Researchers Working on Alternative to Biopsy as Way to Diagnose Prostate Cancer

Researchers Working on Alternative to Biopsy as Way to Diagnose Prostate Cancer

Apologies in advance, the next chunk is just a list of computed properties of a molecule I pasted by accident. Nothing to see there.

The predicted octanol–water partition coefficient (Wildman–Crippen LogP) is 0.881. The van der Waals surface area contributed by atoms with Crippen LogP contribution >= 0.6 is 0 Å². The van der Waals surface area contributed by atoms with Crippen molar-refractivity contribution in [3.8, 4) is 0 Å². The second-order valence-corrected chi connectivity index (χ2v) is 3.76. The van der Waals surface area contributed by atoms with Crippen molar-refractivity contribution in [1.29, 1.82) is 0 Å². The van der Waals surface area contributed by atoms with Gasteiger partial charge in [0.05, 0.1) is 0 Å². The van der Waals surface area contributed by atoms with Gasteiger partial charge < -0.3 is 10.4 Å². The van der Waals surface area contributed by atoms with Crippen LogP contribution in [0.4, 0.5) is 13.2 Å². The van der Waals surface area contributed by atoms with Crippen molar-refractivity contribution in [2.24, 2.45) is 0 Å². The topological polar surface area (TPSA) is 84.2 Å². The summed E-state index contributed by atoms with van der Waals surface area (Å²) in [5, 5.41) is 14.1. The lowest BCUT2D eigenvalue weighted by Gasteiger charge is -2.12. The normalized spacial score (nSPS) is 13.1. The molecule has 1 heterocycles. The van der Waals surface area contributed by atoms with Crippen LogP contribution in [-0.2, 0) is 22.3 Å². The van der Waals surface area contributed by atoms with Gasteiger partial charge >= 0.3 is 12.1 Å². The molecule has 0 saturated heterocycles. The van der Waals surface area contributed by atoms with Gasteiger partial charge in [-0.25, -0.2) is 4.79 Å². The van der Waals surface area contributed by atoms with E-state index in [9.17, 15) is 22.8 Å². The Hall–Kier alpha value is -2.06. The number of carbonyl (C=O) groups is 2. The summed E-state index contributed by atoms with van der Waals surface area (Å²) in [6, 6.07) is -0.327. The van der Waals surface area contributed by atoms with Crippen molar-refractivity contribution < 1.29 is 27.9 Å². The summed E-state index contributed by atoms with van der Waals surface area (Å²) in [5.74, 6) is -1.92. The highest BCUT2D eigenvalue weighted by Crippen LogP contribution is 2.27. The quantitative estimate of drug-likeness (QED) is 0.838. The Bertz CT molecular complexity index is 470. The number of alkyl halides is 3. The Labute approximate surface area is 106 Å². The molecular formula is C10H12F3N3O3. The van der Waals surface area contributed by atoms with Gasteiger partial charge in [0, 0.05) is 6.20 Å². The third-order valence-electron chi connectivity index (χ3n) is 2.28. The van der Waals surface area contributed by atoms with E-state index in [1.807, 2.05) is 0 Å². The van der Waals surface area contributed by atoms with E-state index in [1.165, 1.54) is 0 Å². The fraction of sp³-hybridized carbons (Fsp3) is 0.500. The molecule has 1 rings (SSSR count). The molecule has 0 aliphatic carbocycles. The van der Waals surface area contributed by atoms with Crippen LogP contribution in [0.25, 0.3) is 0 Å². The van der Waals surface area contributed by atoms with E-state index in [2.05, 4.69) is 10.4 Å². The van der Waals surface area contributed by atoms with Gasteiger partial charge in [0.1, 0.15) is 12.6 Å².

Washington State University researchers have developed a new way to capture cancer-derived particles called exosomes from prostate cancer, a finding that could offer an alternative to the invasive approach of performing a biopsy to diagnose the disease. The research also may lead to a non-invasive approach to monitoring response to treatment. The study, "Silica nanostructured platform for affinity capture of tumor-derived exosomes," was published in the Journal of Materials Science. While most prostate cancer patients don't die of the disease, doctors need to monitor how a patient's disease is progressing or responding to treatment. This is usually done through a biopsy, a procedure in which small samples of prostate are collected for analysis. While safe, biopsies are invasive procedures that can have side effects such as bleeding or infection. The Washington State researchers' diagnostic approach would be a non-invasive alternative to biopsy. "Say you have a urine sample from a patient known to have prostate cancer. You could pass the urine through the device we are in the process of putting together and measure the number of exosomes that are specifically from prostate cancer cells," Grant Norton, professor of mechanical and materials engineering, said in a press release. "The physician would propose a treatment plan and the amount of exosomes in a follow-up urine sample would indicate how effective the treatment was." Exosomes are small s
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